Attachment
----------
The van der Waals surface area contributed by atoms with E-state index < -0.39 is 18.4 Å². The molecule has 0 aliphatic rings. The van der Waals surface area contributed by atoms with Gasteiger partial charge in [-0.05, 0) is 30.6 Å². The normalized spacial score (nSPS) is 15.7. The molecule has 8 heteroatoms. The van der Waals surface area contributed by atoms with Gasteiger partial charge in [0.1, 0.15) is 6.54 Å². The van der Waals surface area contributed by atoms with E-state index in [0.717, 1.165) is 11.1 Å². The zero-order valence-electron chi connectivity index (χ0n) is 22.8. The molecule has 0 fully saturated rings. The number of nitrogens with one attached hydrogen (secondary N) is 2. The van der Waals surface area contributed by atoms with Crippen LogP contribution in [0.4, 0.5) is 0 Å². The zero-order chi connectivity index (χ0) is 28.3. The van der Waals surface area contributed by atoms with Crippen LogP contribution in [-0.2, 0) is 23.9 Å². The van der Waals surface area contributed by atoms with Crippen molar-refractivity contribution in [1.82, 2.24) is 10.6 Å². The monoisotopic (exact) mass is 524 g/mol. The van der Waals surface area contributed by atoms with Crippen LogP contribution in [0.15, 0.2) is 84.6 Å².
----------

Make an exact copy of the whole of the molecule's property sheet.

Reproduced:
The van der Waals surface area contributed by atoms with E-state index < -0.39 is 18.4 Å². The molecule has 0 aliphatic rings. The van der Waals surface area contributed by atoms with Gasteiger partial charge in [-0.05, 0) is 30.6 Å². The normalized spacial score (nSPS) is 15.7. The molecule has 8 heteroatoms. The van der Waals surface area contributed by atoms with Gasteiger partial charge in [0.1, 0.15) is 6.54 Å². The van der Waals surface area contributed by atoms with E-state index in [0.717, 1.165) is 11.1 Å². The zero-order valence-electron chi connectivity index (χ0n) is 22.8. The molecule has 0 fully saturated rings. The number of nitrogens with one attached hydrogen (secondary N) is 2. The van der Waals surface area contributed by atoms with Crippen LogP contribution in [0.4, 0.5) is 0 Å². The zero-order chi connectivity index (χ0) is 28.3. The van der Waals surface area contributed by atoms with Crippen LogP contribution in [-0.2, 0) is 23.9 Å². The van der Waals surface area contributed by atoms with Crippen molar-refractivity contribution in [1.82, 2.24) is 10.6 Å². The monoisotopic (exact) mass is 524 g/mol. The van der Waals surface area contributed by atoms with Crippen LogP contribution in [0.15, 0.2) is 84.6 Å².